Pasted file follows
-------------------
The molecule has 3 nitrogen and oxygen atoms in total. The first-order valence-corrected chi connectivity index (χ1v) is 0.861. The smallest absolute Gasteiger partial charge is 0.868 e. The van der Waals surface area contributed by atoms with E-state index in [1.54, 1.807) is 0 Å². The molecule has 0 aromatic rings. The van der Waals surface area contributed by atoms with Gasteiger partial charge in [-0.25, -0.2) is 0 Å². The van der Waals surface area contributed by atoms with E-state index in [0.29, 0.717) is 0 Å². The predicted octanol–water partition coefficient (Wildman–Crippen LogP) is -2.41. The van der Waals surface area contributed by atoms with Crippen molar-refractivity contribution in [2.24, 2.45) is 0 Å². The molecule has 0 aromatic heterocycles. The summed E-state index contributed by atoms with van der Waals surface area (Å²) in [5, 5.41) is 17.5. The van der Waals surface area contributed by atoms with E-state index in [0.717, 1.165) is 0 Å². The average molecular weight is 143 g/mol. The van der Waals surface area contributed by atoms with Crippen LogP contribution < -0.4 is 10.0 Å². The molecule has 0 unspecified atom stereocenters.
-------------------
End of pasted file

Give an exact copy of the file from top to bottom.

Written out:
The molecule has 3 nitrogen and oxygen atoms in total. The first-order valence-corrected chi connectivity index (χ1v) is 0.861. The smallest absolute Gasteiger partial charge is 0.868 e. The van der Waals surface area contributed by atoms with E-state index in [1.54, 1.807) is 0 Å². The molecule has 0 aromatic rings. The van der Waals surface area contributed by atoms with Gasteiger partial charge in [-0.25, -0.2) is 0 Å². The van der Waals surface area contributed by atoms with E-state index in [0.29, 0.717) is 0 Å². The predicted octanol–water partition coefficient (Wildman–Crippen LogP) is -2.41. The van der Waals surface area contributed by atoms with Crippen molar-refractivity contribution in [2.24, 2.45) is 0 Å². The molecule has 0 aromatic heterocycles. The summed E-state index contributed by atoms with van der Waals surface area (Å²) in [5, 5.41) is 17.5. The van der Waals surface area contributed by atoms with E-state index in [0.717, 1.165) is 0 Å². The average molecular weight is 143 g/mol. The van der Waals surface area contributed by atoms with Crippen LogP contribution < -0.4 is 10.0 Å². The molecule has 0 unspecified atom stereocenters.